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Former Teacher Shares Her Story

Isabel Hanewicz, Staff Writer

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From the moment the bell rings, it is clear Jane McKee is more than another Great American Teach In speaker to Rosalyn Webb’s English class.

This is a lady who has done so much for me, I used to call her my miracle worker”

— Rosalyn Webb

“This is a lady who has done so much for me, I used to call her my miracle worker,” said Webb, introducing McKee. “She saved my job here, she saved my sanity. I have to to thank this wonderful woman.”

McKee and Webb met when they taught English at Robinson in the 1990’s. However, McKee retired from her post in 1999 to become a talent agent.

“Sometimes you make changes in your life for different reasons,” McKee said to the class. “When I retired, it was right after Columbine. My husband was worried. He said to me: ‘You’re so outspoken, one of your students is going to put a bullet in your head.’ At first, I kept teaching, because it was what I had been doing all my life. Then, a student I had suspended keyed my Mustang. I was like ‘okay, maybe you’re right.’ It was time to get out.”

Soon thereafter, she started a talent agency, Jane’s World Entertainment. She had no professional background or training in the business, just a few connections from friends who worked in music.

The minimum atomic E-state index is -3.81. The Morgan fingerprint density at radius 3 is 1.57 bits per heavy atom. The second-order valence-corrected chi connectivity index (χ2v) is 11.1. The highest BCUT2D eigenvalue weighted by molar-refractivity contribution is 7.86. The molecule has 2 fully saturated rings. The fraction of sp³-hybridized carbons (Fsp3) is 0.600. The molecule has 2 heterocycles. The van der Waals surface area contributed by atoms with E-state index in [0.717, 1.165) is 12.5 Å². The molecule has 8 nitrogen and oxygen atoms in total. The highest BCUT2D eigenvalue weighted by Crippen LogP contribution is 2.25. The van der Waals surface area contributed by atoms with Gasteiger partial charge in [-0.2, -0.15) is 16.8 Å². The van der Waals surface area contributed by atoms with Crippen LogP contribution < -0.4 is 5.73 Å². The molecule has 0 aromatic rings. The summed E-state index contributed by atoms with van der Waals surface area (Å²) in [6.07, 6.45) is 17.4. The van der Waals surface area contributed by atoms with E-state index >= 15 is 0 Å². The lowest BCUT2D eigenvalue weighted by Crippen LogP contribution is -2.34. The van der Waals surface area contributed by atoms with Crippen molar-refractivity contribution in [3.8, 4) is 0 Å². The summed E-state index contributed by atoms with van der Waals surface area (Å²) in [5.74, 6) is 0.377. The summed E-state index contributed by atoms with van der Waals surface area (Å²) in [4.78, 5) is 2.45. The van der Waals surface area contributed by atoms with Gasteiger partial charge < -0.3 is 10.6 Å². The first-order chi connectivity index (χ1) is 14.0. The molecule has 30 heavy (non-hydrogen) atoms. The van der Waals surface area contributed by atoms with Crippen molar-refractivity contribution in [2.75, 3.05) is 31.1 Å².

“I didn’t think I’d end up doing what I’m doing,” McKee said. “But being retired to me, it’s really boring. All there would be to do is to go the gym, ride my bike, read a book… I’d just be so bored.”

Although McKee never envisioned herself as becoming talent agent, she has built Jane’s World Entertainment into one of the primer talent agencies in the Tampa Bay area, and now employs some of her former students as DJ’s and musicians. Her company handles everything from intimate events with only one or two artists to large-scale national concerts with superstar talent.

McKee left the students, who were mostly seniors, with a final piece of advice.

“What you’re learning now, here, in school, matters,” she said. “No matter where you’re going next- college, vocational school, technical school, whatever- everything here prepares you for that next step. For your generation, 65 will no longer be the age when you retire. You’ll have to work longer and harder, but if you know how to relate your skills in the real world, you’ll be fine.”

Click here to find out more about Jane’s World Entertainment.  

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About the Contributor
Isabel Hanewicz, RHStoday Editor-In-Chief

Isabel Hanewicz is a senior at Robinson High School and is the editor-in-chief of RHStoday. She was named the 2014 Emerging Young Journalist of the Year...

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